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“If I am murdered, know I saw it coming. I suspected it, feared it, obsessed over it even. Never had the privilege of being oblivious and carefree. Sure, I could assume it’ll never be me, but my demographics don’t allow for such folly. I can’t sit here as a woman, a black woman, a black Muslim woman and never consider that I may find my way into someone’s crosshairs.” These are the words of Nadirah Hangail written after the attack on the Finsbury Park mosque in London; after the murder of 17-year-old Nabra Hassanen.
These events have created a conversation about mental health among youth in the Muslim community, especially if people are being targeted for their faith, and the way they express it. At vigils for Nabra Hassanen, young mourners shared how easily her fate could have been their own. Joshua Salaam is Chaplain at the All Dulles Area Muslim Society (ADAMS), the mosque and community Nabra belonged to. He recently shared that many young people from that community are afraid to walk outside, and are experiencing nightmares and issues related to the trauma of Nabra’s killing.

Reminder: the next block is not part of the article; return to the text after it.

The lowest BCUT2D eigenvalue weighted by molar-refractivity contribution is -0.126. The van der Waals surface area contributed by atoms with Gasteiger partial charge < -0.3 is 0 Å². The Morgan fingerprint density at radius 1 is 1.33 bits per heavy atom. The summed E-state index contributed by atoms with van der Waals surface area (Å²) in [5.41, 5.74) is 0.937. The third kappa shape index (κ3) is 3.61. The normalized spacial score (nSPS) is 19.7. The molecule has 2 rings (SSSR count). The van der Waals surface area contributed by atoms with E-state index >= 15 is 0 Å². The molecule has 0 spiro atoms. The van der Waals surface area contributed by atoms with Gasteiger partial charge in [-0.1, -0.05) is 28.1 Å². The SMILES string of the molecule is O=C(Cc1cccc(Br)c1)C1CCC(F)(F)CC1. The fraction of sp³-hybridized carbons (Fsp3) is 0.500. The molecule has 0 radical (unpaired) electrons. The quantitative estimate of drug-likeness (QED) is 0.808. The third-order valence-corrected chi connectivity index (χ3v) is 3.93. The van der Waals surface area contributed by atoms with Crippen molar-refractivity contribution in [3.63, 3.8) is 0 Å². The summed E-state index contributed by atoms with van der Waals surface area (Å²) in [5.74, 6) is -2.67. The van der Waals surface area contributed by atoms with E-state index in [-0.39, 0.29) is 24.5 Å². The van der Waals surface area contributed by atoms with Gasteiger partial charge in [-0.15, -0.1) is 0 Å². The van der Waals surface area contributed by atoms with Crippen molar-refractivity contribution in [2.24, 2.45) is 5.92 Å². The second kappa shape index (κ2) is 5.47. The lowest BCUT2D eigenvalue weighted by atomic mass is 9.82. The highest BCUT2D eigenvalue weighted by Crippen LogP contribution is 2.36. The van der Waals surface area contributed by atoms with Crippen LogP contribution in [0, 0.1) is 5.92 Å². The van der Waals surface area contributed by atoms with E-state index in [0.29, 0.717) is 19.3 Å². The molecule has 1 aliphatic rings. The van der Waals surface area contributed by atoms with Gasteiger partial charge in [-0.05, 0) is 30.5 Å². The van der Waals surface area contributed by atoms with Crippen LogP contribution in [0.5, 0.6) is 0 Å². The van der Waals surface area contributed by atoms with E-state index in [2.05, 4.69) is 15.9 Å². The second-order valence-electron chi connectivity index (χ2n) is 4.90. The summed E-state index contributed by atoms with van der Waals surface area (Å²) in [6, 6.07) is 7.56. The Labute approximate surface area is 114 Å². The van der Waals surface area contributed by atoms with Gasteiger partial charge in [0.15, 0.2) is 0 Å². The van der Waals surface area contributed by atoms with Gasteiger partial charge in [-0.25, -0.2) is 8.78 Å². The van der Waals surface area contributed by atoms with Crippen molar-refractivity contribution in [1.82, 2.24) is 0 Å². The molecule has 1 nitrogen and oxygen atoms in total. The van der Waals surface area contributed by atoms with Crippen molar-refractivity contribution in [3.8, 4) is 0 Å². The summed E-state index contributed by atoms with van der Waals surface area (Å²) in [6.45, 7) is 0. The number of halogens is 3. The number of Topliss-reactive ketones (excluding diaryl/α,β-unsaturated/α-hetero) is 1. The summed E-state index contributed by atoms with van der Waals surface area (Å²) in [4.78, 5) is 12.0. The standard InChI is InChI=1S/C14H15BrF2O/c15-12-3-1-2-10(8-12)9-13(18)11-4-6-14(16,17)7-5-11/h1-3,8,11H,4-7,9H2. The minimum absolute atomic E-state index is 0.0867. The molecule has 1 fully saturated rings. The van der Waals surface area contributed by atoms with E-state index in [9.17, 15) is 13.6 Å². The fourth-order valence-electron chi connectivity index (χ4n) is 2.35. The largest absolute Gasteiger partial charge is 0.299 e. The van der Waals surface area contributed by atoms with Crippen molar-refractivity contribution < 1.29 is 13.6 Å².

The fears of these young people are not unfounded. The National Consortium for the Study of Terrorism and Responses to Terrorism (START), a research and education center at the University of Maryland, believe that Muslims are in fact the most likely victims of terrorism worldwide. And in the United States, the Council on American Islamic Relations found that hate crimes targeting Muslim Americans were up nearly 600 percent from 2014 to 2016.
Join our discussion on the trauma, and toll, Islamophobic attacks take on the mental health and emotional well-being of young Muslims.
On this episode of The Stream, we speak with:
Shefa Ahsan @shefaahsan
Nadirah Angail @nadirahangail
Muhbeen Hussain @MuhbeenH
Founder, British Muslim Youth
Supervisee of social work, Pastoral Counseling
What impact are the recent Islamophobic attacks having on the mental health of Muslim youth? Leave your thoughts below.